In certain embodiments, provided herein are methods for using films provided herein as bags, liners, pouches, shrink bags, and chubs. In certain embodiments, the film can also be used for food packaging, including packaging of meat, cheese, milk, condiments, salad dressings, or any other oxygen sensitive products.
A film was made with the following structure:
Single Site Catalyzed LLDPE
Super Hexene LLDPE
DuPont Bynel 4164
MAH Modified LLDPE
Super Hexene LLDPE
DuPont Bynel 4164
MAH Modified LLDPE
The film was produced at a total average thickness of 4.5 mils with the first layer averaging 0.90 mils, the second layer averaging 0.68 mils, the third layer averaging 0.45 mils, the fourth layer averaging 0.45 mils, the fifth layer averaging 0.45 mils, the sixth layer averaging 0.68 mils, and the seventh layer averaging 0.90 mils. The desired range is +/−10% for both the total film thickness and the thicknesses of each layer. In certain embodiments, the films provided herein can be made using blown film, cast film, or double bubble processes.
In one embodiment, the oxygen transmission rate (“OTR”) was measured using ASTM D-3985 at 73° F. at three different levels of relative humidity, three times each with the following results:
Relative Humidity (%)
In certain embodiments, films provided herein have an OTR (cc/m2/day) of less than about 25, less than about 20, less than about 15, less than about 10, less than about 5, less than about 4, less than about 3, less than about 2, less than about 1 or less than about 0.5 at a relative humidity of 50% as measured using ASTM D-3985.
In certain embodiments, films provided herein have an OTR (cc/m2/day) of less than about 25, less than about 20, less than about 15, less than about 10, less than about 5, less than about 4, less than about 3, less than about 2, less than about 1.5, less than about 1 or less than about 0.5 at a relative humidity of 75% as measured using ASTM D-3985.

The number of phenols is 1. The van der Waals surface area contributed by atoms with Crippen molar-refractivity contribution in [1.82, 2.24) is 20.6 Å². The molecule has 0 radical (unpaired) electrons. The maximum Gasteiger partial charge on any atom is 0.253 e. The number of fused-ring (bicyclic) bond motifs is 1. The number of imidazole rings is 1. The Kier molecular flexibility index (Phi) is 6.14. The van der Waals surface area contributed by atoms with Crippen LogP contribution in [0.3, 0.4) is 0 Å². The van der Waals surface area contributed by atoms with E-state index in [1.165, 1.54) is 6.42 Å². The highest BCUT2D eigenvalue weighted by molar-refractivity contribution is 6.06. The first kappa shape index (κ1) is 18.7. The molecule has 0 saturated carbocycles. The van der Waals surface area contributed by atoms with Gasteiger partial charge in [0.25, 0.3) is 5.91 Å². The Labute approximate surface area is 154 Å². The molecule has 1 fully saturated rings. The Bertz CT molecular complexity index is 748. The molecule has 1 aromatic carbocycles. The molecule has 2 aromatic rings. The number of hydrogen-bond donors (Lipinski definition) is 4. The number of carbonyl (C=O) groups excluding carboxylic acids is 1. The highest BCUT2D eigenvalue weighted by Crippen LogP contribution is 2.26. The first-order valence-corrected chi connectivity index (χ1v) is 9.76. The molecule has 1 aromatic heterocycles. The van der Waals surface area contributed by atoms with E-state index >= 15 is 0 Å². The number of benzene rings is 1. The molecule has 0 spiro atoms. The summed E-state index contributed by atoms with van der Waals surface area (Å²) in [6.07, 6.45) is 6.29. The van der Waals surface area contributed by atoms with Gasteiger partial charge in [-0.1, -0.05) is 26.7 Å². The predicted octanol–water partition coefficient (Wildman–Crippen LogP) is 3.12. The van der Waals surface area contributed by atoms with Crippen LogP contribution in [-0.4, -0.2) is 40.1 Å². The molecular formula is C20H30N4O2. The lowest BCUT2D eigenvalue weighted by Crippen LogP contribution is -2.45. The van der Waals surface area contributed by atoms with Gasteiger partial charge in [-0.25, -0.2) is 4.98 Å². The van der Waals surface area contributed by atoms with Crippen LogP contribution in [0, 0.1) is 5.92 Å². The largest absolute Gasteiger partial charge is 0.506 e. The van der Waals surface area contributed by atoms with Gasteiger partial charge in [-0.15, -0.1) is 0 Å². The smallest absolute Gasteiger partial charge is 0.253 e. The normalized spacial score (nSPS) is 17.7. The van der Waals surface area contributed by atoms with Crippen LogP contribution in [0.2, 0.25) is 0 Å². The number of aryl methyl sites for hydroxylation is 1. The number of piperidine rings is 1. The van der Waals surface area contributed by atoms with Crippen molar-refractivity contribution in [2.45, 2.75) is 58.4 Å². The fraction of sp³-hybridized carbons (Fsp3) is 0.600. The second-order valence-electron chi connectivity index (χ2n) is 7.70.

In certain embodiments, films provided herein have an OTR (cc/m2/day)] of less than about 25, less than about 20, less than about 15, less than about 10, less than about 5, less than about 4, less than about 3, less than about 2 or less than about 1 at a relative humidity of 90% as measured using ASTM D-3985.
A film was made similar to example 1, except no PVA was added to the fourth layer of the film.
The film was produced at a total average thickness of 4.5 mils with the first layer averaging 0.90 mils, the second layer averaging 0.68 mils, the third layer averaging 0.45 mils, the fourth layer averaging 0.45 mils, the fifth layer averaging 0.45 mils, the sixth layer averaging 0.68 mils, and the seventh layer averaging 0.90 mils.
The oxygen transmission was measured at 73° F. at three different levels of relative humidity, three times each with the following results:
Relative Humidity (%)
Summary Table for Example 1 and Example 2 Test Results Comparison
The film of Example 1 provides an oxygen barrier and a water barrier. The film of Example 2 does not provide a desirable shelf life and leads to undesirable conditions in the end use, such as food spoilage, odor, and bacteria growth, because of the high OTR of the film.
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|Clasificación internacional||B32B27/30, B32B27/32, B32B27/08, B32B27/34, B65D81/18|
|Clasificación cooperativa||Y10T428/3175, B32B2307/702, B32B2307/7244, B32B2307/726, B32B2250/05, B32B2439/70, B32B2270/00, B32B27/32, B32B2439/06, B32B2307/758, B32B27/327, B32B2307/7145, B32B2250/24, B65D81/18, B32B27/306, B32B27/34, B32B27/08|
|23 Abr 2014||AS||Assignment|
Owner name: WINPAK FILMS INC., GEORGIA
Free format text: ASSIGNMENT OF ASSIGNORS INTEREST;ASSIGNOR:SIDDIQUI, AAMIR;REEL/FRAME:032739/0525
Effective date: 20140304